By Jim Rollince
As you may know, July is HIV awareness month. In honor of this important cause, Scrubadoo has invited a guest writer to talk about the benefits of exercise for people living with HIV.
Jim is a member of the creative writing department of Gym Source, a seller of home gym and training equipment including treadmills, ellipticals, bikes, arc trainers and more. Scrubadoo was recently invited to write for Jim’s blog, View from the Summit, and in return, he was nice enough to write for us! Here’s what he had to say:
A recent study conducted by The Aids Beacon investigated the effects of exercise on older HIV-negative adults and younger HIV-positive adults found that a mixture of strength-training and aerobic exercises helps in improving metabolic, muscle, and heart health in these groups. The review authors say that moderate exercise is helpful for older HIV-positive adults based upon their findings. They are recommending a mix of endurance and resistance training 3-5 times weekly to improve metabolic, cardiovascular, and muscle functioning.
From 20-40 minutes of moderate to vigorous resistance and aerobic exercise is recommended, three times weekly. They say this level of activity is safe and effective for adults who are older, and it helps in decreasing the symptoms and progression of the disease, as well as increasing the overall quality of life. The authors said that patients should set a heart rate goal during exercise that falls into a range between 50-90 percent of their maximum heart rate. They are advised to begin at low intensity and gradually increase by 5 percent in intensity weekly. Additionally, patients should stretch prior to their exercise routines for 5-10 minutes with the goal of preventing injury.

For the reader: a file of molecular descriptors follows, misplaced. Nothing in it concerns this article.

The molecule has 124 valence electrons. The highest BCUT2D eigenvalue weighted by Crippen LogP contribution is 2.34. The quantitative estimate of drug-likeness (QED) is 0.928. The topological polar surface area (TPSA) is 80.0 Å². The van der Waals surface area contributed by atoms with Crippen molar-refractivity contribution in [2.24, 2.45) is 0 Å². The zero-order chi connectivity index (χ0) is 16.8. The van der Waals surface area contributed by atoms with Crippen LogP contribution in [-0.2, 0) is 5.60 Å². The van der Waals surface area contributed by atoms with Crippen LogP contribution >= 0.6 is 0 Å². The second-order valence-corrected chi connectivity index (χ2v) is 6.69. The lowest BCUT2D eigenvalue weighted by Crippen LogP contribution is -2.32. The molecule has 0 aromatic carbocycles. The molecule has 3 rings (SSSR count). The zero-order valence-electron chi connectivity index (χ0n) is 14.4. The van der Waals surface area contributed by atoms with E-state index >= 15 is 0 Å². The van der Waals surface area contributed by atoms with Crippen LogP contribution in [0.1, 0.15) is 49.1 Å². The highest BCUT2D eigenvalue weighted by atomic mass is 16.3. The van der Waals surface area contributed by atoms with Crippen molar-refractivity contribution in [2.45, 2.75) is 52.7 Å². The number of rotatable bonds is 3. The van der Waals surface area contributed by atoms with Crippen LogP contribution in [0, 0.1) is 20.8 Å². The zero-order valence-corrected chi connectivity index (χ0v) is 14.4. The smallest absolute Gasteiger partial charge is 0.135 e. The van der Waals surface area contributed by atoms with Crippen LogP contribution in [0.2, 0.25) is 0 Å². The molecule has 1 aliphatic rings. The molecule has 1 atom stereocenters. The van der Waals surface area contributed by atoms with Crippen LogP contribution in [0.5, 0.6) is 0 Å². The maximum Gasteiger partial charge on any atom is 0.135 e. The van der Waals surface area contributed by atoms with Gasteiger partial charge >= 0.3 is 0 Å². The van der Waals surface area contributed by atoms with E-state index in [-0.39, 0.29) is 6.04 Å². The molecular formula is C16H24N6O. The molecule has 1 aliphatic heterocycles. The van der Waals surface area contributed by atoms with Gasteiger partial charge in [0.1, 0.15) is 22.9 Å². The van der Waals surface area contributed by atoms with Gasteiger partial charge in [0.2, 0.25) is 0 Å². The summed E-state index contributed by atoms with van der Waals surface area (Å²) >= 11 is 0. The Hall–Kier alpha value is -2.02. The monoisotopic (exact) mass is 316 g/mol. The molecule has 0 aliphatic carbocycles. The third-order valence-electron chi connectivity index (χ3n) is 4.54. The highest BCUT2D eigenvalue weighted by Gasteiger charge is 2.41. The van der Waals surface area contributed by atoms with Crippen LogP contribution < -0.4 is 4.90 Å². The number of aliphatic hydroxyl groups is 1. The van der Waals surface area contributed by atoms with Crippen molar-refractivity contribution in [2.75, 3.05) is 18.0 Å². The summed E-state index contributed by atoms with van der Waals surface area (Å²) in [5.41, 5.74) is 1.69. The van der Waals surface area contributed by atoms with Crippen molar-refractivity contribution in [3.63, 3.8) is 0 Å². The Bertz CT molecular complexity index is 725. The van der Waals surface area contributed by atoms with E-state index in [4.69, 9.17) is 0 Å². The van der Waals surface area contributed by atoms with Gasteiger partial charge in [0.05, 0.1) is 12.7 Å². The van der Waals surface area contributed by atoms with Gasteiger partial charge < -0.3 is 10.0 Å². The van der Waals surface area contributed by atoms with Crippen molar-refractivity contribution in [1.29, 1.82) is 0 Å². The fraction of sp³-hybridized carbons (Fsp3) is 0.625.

Exercise combats fatigue
Many HIV patients experience a good deal of fatigue during the day. This prevents them from carrying out their daily activities, and can sometimes deepen into depression. The good news is that moderate exercise increases energy levels. Generally, after about two weeks of regular, moderate exercise, people notice an increase in energy levels.
This effect also tends to have a positive effect on one’s sleep. When you exercise during the day, your body tends to be tired at night and you sleep soundly. This allows your body time to recover. People who exercise tend to sleep more deeply and soundly.
Exercise boost immune system function
One of the effects of HIV is that it gradually lowers the ability of one’s immune system to ward off infection. Exercise is known to boost immune system function and the activity of Natural killer T-cells. Combined with proper nutrition, exercise has the potential to increase blood counts — something that is vitally important for those with HIV.
If the patient has a stronger immune system, he will be better equipped to deal with any opportunistic infection that may come along as a result of his compromised immune system.
Mood-boosting effects of exercise
Exercise is also known to raise mood levels. Certain chemicals are released during exercise that counter anxiety and depression. And those effects are normally seen during and immediately after a good workout.
There are a wide variety of exercise options available for those living with HIV. If you fall into that category, you might consider training at home. You can invest in home gym equipment like treadmills or an elliptical. These exercises are low-impact and you can go at your own individual pace and intensity.
The important thing is to get moving and find an exercise you enjoy and that you can perform at a moderate intensity.